In 2010, India and France signed an agreement for setting up a nuclear power plant at Jaitapur in Maharashtra. Since then, the project is mired in controversy. The project cost, in the meanwhile, has escalated. French energy major Areva SA has been negotiating with Nuclear Power Corporation of India Ltd. (NPCIL) and the Department of Atomic Energy (DAE) to supply and build reactors for the plant. Tarik Choho, Chief Commercial Executive Officer, Areva SA, was in India recently to meet NPCIL officials to take the talks forward. Excerpts from an interview with The Hindu:

You have been negotiating with NPCIL to build reactors for the proposed nuclear power plant at Jaitapur. What is the progress?

I think you should address this to NPCIL. We hear that there is some progress on the land acquisition front. We are not in the front line. NPCIL and the DAE are having all discussions. At present, we are getting into agreement on the price for the first two reactors. In 2010, we were in agreement that the project would be viable with a price per kilo watt hour produced at Rs.4. That time the investment was on different parameters.

Since then, we have improved our offer, which is the Areva part of the project (40 per cent of the total budgeted cost). We have improved that portion by commercial efforts and by transferring some of the scope of work that was initially planned to be done in France. That portion will now be done in India. We were informed by NPCIL and the DAE that their calculation now showed higher pricing for per kilo watt hour. We know that the exchange rate of the rupee versus euro has dropped. So, this does not help when you have a project that is calculated in euros. We understand this is not the only parameter that has impacted this calculation. So, one of the objectives is to go back to France and understand the calculation that NPCIL and the DAE are doing to get into this tariff.

Our objective is really to work together to understand what parameters can be changed and what actions can be taken to improve different parameters, not just the capital expenditure but operating cost. Parameters have significant influence on the final result on the rupee per kilo watt hour.

What is the rate NPCIL and the DAE are talking about?

They are saying that their calculation shows that today we are around Rs.9 per kilo watt hour and I believe the target of the DAE and NPCIL is to bring it down to Rs.6.5. And our goal is to understand these two numbers. Once we understand this, we will try to close the gap.

NPCIL is the owner of the project and you will only be the technology supplier. If the project cost goes up due to some reason, how are you bothered?

There are two aspects here. Our job is to make our part of the cake competitive, efficient and safe. We must also ensure that the project is viable. We can help NPCIL control and reduce the cost of other portions of the project. Financing cost and cost over-run have huge implications on projects and the rupee per kilo watt hour. We can help in financing cost, export credit financing etc. We already have done a lot of work on this project to get through the Rs.4 per kilo watt hour in 2010.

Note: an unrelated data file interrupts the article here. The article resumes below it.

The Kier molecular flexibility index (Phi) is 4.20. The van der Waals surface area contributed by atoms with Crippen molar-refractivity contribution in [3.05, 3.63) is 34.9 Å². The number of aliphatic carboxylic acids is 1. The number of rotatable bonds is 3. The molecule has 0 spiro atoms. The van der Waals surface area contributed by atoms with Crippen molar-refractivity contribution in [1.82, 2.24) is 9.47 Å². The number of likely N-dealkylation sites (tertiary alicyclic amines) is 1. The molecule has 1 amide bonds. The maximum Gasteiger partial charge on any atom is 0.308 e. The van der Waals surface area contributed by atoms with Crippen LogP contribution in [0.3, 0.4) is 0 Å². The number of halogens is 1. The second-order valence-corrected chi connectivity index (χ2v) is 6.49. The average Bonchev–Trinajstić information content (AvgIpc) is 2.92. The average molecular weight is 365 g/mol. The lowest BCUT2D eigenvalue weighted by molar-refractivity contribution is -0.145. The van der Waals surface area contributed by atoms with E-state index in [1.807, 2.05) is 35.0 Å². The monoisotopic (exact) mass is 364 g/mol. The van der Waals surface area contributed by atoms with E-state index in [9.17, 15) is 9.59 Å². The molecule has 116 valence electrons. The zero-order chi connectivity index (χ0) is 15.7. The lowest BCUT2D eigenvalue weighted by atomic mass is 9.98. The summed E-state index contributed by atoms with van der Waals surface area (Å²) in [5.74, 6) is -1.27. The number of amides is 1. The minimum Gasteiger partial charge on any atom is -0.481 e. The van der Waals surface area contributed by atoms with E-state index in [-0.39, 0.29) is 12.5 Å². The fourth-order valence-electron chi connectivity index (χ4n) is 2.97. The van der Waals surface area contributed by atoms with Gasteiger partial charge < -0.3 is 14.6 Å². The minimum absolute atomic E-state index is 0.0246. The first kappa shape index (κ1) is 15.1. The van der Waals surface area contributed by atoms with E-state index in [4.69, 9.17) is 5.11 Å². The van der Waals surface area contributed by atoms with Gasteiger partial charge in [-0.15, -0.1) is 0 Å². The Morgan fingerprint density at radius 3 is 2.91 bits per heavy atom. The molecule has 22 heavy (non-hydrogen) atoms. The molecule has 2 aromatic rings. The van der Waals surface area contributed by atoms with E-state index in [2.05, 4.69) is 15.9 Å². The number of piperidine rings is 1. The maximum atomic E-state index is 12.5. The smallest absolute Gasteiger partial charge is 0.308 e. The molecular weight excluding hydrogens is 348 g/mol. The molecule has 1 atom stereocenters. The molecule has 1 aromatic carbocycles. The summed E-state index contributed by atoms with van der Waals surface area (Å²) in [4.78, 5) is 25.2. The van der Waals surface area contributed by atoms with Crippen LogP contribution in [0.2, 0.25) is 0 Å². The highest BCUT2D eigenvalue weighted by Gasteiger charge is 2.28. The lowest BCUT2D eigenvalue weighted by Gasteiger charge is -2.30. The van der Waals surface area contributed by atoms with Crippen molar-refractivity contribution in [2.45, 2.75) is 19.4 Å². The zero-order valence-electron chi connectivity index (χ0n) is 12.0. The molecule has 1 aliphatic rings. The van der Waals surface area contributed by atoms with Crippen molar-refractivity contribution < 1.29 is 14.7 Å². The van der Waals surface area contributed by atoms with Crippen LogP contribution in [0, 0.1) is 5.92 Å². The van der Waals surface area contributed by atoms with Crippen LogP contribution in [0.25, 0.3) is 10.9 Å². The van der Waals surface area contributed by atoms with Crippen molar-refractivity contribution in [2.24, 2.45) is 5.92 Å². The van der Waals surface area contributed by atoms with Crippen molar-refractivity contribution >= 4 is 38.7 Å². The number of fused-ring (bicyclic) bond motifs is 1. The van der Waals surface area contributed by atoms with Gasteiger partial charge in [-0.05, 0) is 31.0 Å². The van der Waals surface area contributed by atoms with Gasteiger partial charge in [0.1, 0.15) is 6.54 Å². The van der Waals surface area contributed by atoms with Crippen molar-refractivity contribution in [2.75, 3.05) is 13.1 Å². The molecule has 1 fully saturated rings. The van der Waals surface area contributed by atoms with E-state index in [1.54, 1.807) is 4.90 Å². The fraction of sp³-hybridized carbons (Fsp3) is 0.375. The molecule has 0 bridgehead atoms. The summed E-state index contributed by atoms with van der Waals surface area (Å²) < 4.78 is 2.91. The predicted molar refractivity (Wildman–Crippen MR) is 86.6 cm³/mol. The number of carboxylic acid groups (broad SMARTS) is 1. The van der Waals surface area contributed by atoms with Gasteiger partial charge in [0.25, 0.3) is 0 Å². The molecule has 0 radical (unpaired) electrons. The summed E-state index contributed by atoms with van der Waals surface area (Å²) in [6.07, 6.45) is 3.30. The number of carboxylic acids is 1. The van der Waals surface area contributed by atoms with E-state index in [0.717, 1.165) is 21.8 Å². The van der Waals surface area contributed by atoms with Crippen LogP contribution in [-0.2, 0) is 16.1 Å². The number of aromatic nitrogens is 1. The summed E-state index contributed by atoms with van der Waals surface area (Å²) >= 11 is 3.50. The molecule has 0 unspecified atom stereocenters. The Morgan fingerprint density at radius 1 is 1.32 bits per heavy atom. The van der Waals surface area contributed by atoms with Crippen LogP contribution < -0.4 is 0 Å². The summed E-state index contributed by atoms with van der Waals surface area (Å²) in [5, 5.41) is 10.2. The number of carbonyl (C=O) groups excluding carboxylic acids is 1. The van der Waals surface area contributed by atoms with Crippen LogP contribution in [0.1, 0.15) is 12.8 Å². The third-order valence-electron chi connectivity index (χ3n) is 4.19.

How much work has already been done?

We have not done anything on the ground. In 2010, the plan was to commission the plant in 2017. If it starts now, it will be operational only in 2021.

Where else do you have presence?

In terms of EPR deals, we have one in Finland, one in France and two in China. The U.K. and Brazil are two projects that just got contracted, and we will build two EPRs in the U.K. In Brazil, it is not EPR. We are finishing the reactor construction that started way back. We are also in final stage pf negotiations in Turkey for ACME reactors. Technology has been selected, and we are fine-tuning the terms and conditions. ACME is a 1,100 MW reactor as opposed to EPR which is 1,600 MW. We are discussing with Saudi Arabia, Poland, South Africa, Vietnam, and also in China.

What are your plans for India?

In the nuclear business, it started with the contract for supply of uranium. After Fukushima, there is focus on improving safety of existing reactors operating. We are in discussion to supply safety equipment.

Other than nuclear, we are present in solar energy in India. We have a 125 MW project in Rajasthan. We are setting it up for Reliance Power. We are hoping to build another one for Reliance. We are also discussing with other producers.

We also have activity in biomass in India. We have our office in Chennai for this division. We have 50 people working in this domain. They have already successfully executed five projects in India with a total capacity of 47 MW.

Two biomass projects have been set up in Thailand from here, and we have just signed for a project in the Philippines.

These projects use rice husk as fuel to produce energy. Apart from catering to the requirement of the Indian market, we are exporting biomass plants from here.

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